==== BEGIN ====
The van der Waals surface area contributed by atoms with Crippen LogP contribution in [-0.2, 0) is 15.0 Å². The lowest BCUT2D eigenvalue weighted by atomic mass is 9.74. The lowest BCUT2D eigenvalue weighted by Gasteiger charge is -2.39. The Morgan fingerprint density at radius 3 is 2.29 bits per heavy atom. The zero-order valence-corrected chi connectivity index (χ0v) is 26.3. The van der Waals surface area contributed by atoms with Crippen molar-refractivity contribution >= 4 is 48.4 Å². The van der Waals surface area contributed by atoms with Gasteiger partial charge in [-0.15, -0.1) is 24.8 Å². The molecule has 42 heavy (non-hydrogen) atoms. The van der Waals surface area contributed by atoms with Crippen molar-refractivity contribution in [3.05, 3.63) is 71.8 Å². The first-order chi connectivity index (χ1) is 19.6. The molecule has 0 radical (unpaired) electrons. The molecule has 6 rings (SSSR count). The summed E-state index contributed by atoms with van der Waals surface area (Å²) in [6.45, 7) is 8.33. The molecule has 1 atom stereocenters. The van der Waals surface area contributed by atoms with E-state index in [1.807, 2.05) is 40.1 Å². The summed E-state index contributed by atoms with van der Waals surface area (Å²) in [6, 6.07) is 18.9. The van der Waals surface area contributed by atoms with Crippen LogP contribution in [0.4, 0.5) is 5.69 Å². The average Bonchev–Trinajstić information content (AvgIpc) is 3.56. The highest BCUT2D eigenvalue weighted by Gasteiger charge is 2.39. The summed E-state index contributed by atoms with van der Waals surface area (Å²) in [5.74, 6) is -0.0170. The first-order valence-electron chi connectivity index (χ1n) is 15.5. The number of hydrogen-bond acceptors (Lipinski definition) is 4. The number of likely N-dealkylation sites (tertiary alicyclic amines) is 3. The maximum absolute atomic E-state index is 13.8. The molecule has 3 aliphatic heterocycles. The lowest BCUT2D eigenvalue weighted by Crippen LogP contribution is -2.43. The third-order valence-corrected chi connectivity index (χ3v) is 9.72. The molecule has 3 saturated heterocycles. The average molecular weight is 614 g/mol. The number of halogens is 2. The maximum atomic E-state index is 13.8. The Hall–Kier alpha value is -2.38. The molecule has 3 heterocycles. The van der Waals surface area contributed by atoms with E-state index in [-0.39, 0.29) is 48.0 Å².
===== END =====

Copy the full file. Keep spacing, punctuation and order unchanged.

The van der Waals surface area contributed by atoms with Crippen LogP contribution in [-0.2, 0) is 15.0 Å². The lowest BCUT2D eigenvalue weighted by atomic mass is 9.74. The lowest BCUT2D eigenvalue weighted by Gasteiger charge is -2.39. The Morgan fingerprint density at radius 3 is 2.29 bits per heavy atom. The zero-order valence-corrected chi connectivity index (χ0v) is 26.3. The van der Waals surface area contributed by atoms with Crippen molar-refractivity contribution >= 4 is 48.4 Å². The van der Waals surface area contributed by atoms with Gasteiger partial charge in [-0.15, -0.1) is 24.8 Å². The molecule has 42 heavy (non-hydrogen) atoms. The van der Waals surface area contributed by atoms with Crippen molar-refractivity contribution in [3.05, 3.63) is 71.8 Å². The first-order chi connectivity index (χ1) is 19.6. The molecule has 0 radical (unpaired) electrons. The molecule has 6 rings (SSSR count). The summed E-state index contributed by atoms with van der Waals surface area (Å²) in [6.45, 7) is 8.33. The molecule has 1 atom stereocenters. The van der Waals surface area contributed by atoms with E-state index in [1.807, 2.05) is 40.1 Å². The summed E-state index contributed by atoms with van der Waals surface area (Å²) in [6, 6.07) is 18.9. The van der Waals surface area contributed by atoms with Crippen LogP contribution in [0.4, 0.5) is 5.69 Å². The average Bonchev–Trinajstić information content (AvgIpc) is 3.56. The highest BCUT2D eigenvalue weighted by Gasteiger charge is 2.39. The summed E-state index contributed by atoms with van der Waals surface area (Å²) in [5.74, 6) is -0.0170. The first-order valence-electron chi connectivity index (χ1n) is 15.5. The number of hydrogen-bond acceptors (Lipinski definition) is 4. The number of likely N-dealkylation sites (tertiary alicyclic amines) is 3. The maximum absolute atomic E-state index is 13.8. The molecule has 3 aliphatic heterocycles. The lowest BCUT2D eigenvalue weighted by Crippen LogP contribution is -2.43. The third-order valence-corrected chi connectivity index (χ3v) is 9.72. The molecule has 3 saturated heterocycles. The average molecular weight is 614 g/mol. The number of halogens is 2. The maximum atomic E-state index is 13.8. The Hall–Kier alpha value is -2.38. The molecule has 3 heterocycles. The van der Waals surface area contributed by atoms with E-state index in [-0.39, 0.29) is 48.0 Å².